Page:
Bizav Must Portray Right Image, Stand Firm in Fight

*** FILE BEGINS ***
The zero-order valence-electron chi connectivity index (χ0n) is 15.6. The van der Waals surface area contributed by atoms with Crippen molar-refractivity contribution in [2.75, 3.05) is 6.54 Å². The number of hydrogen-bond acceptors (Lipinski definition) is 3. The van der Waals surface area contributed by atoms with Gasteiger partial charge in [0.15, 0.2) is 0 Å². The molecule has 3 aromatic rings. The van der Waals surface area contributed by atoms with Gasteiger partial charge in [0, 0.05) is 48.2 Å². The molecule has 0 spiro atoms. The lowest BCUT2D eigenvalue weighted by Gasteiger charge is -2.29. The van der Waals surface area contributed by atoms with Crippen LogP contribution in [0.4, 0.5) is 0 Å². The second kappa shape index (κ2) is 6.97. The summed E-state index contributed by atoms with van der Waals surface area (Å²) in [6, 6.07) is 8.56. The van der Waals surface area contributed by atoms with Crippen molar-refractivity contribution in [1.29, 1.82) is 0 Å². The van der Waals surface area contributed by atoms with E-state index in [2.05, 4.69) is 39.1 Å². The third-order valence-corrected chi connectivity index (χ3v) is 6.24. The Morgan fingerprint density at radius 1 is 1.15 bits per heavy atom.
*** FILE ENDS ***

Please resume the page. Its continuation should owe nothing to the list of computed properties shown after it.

It is the perception of business aviation as a luxurious form of travel that has put a target on the industry’s back, EBAA chairman Brian Humphries said today at an EBACE luncheon. “I’m not sure flutes of champagne and luxurious interiors are what we want to be portraying right now,” he said. “[Magazine advertisements] should show people getting ready for the meeting they are traveling to, hunched over laptops working.” And while politicians are starting to get the message that the industry contributes substantially to the economy and provides jobs to tens of thousands of highly skilled workers, Humphries said, the media still appears to be on the attack. At the same gathering, GAMA chairman Pete Bunce urged aircraft operators to put up a strong defense of their use of business aircraft when they come under the microscope of public scrutiny. “If the Detroit auto CEOs would have just said something, or Citibank would have said something, this all would have blown over,” he said. “A story that lasted all of 30 seconds was J.P. Morgan,” which defended its order of two Gulfstream G650s by saying the jets would help it compete globally and promising not to take delivery until it had paid back federal bailout funds. The media latched onto the story but backed off when J.P. Morgan took a stand. “They did it right,” Bunce said.